Ségolène Royal spoke of the need to change France and follow the Swedish political model in which "both unions and business would be prepared to make sacrifices if they were assured of medium and long term gains". Sweden's social democratic governments in the 1990s received high praise from the European Commission because they privatised more, deregulated more and made more cuts in social provisions that any other European country!

The policies of Royal would be a continuation of the 1997-2002 'gauche plurielle' government ('plural left' of the PS, Communists and Greens) who privatised more than the right-wing government before it.

Whilst the votes of the PCF (French Communist Party) and LO (a Trotskyist formation - 'workers' struggle') got squeezed by the anti-Sarkozy vote and their own lack of appeal, Olivier Besancenot of the LCR (Revolutionary Communist League, another Trotskyist party) received around 1.5 million votes (4.11%), some 280,000 votes more than in 2002.


The second round will inevitably be turned into a national referendum on Nicolas Sarkozy. While we would understand people voting against Sarkozy and for Royal, this is not going to stop anti-working class policies being implemented.

What is needed is to prepare to organise the struggle against these policies in the street and in the factories. This involves building a mass fighting party on an anti-capitalist and genuine socialist programme as an alternative to the mainstream parties.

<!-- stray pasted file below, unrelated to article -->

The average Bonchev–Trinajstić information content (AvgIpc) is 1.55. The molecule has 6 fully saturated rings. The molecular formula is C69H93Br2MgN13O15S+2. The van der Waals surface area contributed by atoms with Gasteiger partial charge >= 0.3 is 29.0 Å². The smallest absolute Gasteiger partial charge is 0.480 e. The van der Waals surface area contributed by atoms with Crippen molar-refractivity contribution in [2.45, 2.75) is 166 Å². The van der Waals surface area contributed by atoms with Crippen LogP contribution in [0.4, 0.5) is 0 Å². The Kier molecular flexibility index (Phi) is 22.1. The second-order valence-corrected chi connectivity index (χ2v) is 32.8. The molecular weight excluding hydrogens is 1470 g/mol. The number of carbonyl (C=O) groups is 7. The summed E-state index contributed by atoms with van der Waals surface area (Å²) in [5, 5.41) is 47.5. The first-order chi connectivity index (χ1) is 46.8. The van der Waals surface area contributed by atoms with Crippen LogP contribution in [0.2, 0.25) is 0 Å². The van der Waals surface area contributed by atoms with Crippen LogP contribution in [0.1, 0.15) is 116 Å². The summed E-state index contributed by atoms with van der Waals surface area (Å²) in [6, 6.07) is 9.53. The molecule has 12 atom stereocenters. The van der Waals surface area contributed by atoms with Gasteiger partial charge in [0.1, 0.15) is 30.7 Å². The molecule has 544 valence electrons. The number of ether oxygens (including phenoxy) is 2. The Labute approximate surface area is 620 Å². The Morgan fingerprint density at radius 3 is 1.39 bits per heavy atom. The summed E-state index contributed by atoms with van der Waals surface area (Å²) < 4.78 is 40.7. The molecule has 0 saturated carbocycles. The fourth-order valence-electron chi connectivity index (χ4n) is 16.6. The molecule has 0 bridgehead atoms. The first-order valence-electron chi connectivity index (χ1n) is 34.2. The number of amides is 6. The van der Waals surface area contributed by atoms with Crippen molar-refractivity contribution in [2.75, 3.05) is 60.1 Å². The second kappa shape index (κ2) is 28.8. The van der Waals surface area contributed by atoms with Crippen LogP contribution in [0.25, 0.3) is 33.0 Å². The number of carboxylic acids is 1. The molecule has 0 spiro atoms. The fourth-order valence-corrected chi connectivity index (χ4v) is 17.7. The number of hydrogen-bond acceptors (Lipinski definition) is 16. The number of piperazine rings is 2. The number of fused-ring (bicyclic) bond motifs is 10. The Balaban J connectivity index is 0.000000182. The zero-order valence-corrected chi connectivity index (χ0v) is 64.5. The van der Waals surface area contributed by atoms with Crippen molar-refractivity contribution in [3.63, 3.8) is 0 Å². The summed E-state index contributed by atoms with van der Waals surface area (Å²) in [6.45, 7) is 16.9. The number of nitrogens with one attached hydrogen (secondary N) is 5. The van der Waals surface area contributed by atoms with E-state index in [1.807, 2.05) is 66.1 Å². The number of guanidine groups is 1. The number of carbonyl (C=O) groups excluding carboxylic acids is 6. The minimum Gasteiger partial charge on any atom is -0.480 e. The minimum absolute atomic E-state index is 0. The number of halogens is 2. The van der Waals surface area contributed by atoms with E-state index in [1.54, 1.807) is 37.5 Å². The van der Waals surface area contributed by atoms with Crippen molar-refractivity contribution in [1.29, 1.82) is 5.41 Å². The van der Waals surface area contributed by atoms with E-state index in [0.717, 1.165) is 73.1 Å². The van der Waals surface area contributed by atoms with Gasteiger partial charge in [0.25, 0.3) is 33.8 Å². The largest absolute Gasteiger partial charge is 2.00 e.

Unlike LO, the LCR has made some declarations about this subject but has unfortunately, like in the past, not taken any practical steps. In 2002 the combined vote of LO and the LCR surpassed 9% and a real opportunity to build a new force then was missed.

A new party cannot simply be built from above. The 1 May demonstrations could be a starting point in building action and struggle committees and start the process of building a new formation.

Why not click here to join the Socialist Party, or click here to donate to the Socialist Party.

In The Socialist 26 April 2007:

Blair's legacy... war, cuts & privatisation

Civil servants' union May Day strike

Free Arrested activists now

Socialist Students

Join the campaign to defeat fees

No victimisation - support Deeside college lecturers

Campaign to Defeat Fees National Meeting

Socialist Party election analysis

New Labour - lowest poll ratings since 1983

Come to the Campaign for a New Workers' Party conference

Campaign for a New Workers' Party conference

Support for Labour falling in Scotland

Campaigning for socialist ideas in South Wales

Huddersfield: Fighting against NHS cuts and closures

Coventry socialists fight Post Office closure

Southampton: Save our Services!

Brighton: Stop privatisation

Merseyside: Tweedledee, Tweedledum, Bootle has a real socialist alternative

Manchester Wythenshawe: NHS cuts threaten lives

Donate to fund a socialist alternative

Socialist solidarity on May Day